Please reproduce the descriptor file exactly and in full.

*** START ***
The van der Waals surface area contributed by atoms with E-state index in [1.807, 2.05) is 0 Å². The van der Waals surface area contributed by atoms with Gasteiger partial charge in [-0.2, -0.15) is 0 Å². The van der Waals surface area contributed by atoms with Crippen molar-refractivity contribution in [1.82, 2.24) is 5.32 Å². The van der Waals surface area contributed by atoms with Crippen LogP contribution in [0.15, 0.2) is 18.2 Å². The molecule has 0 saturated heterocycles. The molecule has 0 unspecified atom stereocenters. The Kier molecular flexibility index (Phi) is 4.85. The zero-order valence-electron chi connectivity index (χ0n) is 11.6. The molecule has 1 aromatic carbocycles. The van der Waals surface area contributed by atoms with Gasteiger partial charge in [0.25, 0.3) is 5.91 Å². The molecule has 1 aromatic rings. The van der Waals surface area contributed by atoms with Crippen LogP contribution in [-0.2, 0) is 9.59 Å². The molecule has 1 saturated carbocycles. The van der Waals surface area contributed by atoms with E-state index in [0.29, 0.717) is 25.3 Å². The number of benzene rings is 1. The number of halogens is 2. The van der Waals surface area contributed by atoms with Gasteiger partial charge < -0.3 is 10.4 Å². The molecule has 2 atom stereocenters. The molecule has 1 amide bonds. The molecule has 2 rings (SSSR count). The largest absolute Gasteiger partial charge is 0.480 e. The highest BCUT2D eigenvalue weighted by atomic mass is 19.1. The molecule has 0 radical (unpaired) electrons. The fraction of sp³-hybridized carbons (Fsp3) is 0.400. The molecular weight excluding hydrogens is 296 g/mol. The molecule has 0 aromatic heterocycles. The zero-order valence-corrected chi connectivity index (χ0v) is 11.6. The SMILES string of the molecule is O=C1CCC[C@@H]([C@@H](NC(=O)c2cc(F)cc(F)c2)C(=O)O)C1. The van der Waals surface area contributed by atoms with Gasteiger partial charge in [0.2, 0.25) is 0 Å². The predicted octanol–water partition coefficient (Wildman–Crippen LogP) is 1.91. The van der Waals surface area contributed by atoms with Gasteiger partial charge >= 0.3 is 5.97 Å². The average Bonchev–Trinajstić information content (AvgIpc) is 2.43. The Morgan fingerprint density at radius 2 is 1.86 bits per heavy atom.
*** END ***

The van der Waals surface area contributed by atoms with E-state index in [1.807, 2.05) is 0 Å². The van der Waals surface area contributed by atoms with Gasteiger partial charge in [-0.2, -0.15) is 0 Å². The van der Waals surface area contributed by atoms with Crippen molar-refractivity contribution in [1.82, 2.24) is 5.32 Å². The van der Waals surface area contributed by atoms with Crippen LogP contribution in [0.15, 0.2) is 18.2 Å². The molecule has 0 saturated heterocycles. The molecule has 0 unspecified atom stereocenters. The Kier molecular flexibility index (Phi) is 4.85. The zero-order valence-electron chi connectivity index (χ0n) is 11.6. The molecule has 1 aromatic carbocycles. The van der Waals surface area contributed by atoms with Gasteiger partial charge in [0.25, 0.3) is 5.91 Å². The molecule has 1 aromatic rings. The van der Waals surface area contributed by atoms with Crippen LogP contribution in [-0.2, 0) is 9.59 Å². The molecule has 1 saturated carbocycles. The van der Waals surface area contributed by atoms with E-state index in [0.29, 0.717) is 25.3 Å². The number of benzene rings is 1. The number of halogens is 2. The van der Waals surface area contributed by atoms with Gasteiger partial charge < -0.3 is 10.4 Å². The molecule has 2 atom stereocenters. The molecule has 1 amide bonds. The molecule has 2 rings (SSSR count). The largest absolute Gasteiger partial charge is 0.480 e. The highest BCUT2D eigenvalue weighted by atomic mass is 19.1. The molecule has 0 radical (unpaired) electrons. The fraction of sp³-hybridized carbons (Fsp3) is 0.400. The molecular weight excluding hydrogens is 296 g/mol. The molecule has 0 aromatic heterocycles. The zero-order valence-corrected chi connectivity index (χ0v) is 11.6. The SMILES string of the molecule is O=C1CCC[C@@H]([C@@H](NC(=O)c2cc(F)cc(F)c2)C(=O)O)C1. The van der Waals surface area contributed by atoms with Gasteiger partial charge in [0.2, 0.25) is 0 Å². The predicted octanol–water partition coefficient (Wildman–Crippen LogP) is 1.91. The van der Waals surface area contributed by atoms with Gasteiger partial charge >= 0.3 is 5.97 Å². The average Bonchev–Trinajstić information content (AvgIpc) is 2.43. The Morgan fingerprint density at radius 2 is 1.86 bits per heavy atom.